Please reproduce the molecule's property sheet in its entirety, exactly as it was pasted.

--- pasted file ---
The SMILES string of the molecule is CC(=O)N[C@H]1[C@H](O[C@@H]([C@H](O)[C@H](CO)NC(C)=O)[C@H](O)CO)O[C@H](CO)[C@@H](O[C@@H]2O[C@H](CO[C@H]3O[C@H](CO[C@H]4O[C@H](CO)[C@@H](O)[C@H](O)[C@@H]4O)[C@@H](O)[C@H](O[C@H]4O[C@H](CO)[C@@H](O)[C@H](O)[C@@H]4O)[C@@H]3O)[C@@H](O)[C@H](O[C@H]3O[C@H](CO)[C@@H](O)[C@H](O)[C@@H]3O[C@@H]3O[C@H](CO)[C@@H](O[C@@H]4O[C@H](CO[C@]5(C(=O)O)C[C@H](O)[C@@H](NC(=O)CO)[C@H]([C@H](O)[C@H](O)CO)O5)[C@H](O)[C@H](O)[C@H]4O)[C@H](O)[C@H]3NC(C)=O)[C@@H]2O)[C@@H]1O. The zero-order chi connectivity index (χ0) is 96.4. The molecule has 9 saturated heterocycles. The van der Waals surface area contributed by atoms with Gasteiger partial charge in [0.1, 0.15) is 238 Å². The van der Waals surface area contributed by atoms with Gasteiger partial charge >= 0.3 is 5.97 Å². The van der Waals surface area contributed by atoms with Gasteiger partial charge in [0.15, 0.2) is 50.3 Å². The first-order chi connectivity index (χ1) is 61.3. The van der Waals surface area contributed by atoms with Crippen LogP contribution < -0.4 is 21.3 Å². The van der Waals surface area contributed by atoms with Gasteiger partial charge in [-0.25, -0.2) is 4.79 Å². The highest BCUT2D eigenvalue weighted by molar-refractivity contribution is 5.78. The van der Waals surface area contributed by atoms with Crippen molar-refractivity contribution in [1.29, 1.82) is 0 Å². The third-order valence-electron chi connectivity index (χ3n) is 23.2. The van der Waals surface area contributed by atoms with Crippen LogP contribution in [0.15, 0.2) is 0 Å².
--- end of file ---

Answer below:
The SMILES string of the molecule is CC(=O)N[C@H]1[C@H](O[C@@H]([C@H](O)[C@H](CO)NC(C)=O)[C@H](O)CO)O[C@H](CO)[C@@H](O[C@@H]2O[C@H](CO[C@H]3O[C@H](CO[C@H]4O[C@H](CO)[C@@H](O)[C@H](O)[C@@H]4O)[C@@H](O)[C@H](O[C@H]4O[C@H](CO)[C@@H](O)[C@H](O)[C@@H]4O)[C@@H]3O)[C@@H](O)[C@H](O[C@H]3O[C@H](CO)[C@@H](O)[C@H](O)[C@@H]3O[C@@H]3O[C@H](CO)[C@@H](O[C@@H]4O[C@H](CO[C@]5(C(=O)O)C[C@H](O)[C@@H](NC(=O)CO)[C@H]([C@H](O)[C@H](O)CO)O5)[C@H](O)[C@H](O)[C@H]4O)[C@H](O)[C@H]3NC(C)=O)[C@@H]2O)[C@@H]1O. The zero-order chi connectivity index (χ0) is 96.4. The molecule has 9 saturated heterocycles. The van der Waals surface area contributed by atoms with Gasteiger partial charge in [0.1, 0.15) is 238 Å². The van der Waals surface area contributed by atoms with Gasteiger partial charge >= 0.3 is 5.97 Å². The van der Waals surface area contributed by atoms with Gasteiger partial charge in [0.15, 0.2) is 50.3 Å². The first-order chi connectivity index (χ1) is 61.3. The van der Waals surface area contributed by atoms with Crippen LogP contribution < -0.4 is 21.3 Å². The van der Waals surface area contributed by atoms with Gasteiger partial charge in [-0.25, -0.2) is 4.79 Å². The highest BCUT2D eigenvalue weighted by molar-refractivity contribution is 5.78. The van der Waals surface area contributed by atoms with Crippen molar-refractivity contribution in [1.29, 1.82) is 0 Å². The third-order valence-electron chi connectivity index (χ3n) is 23.2. The van der Waals surface area contributed by atoms with Crippen LogP contribution in [0.15, 0.2) is 0 Å².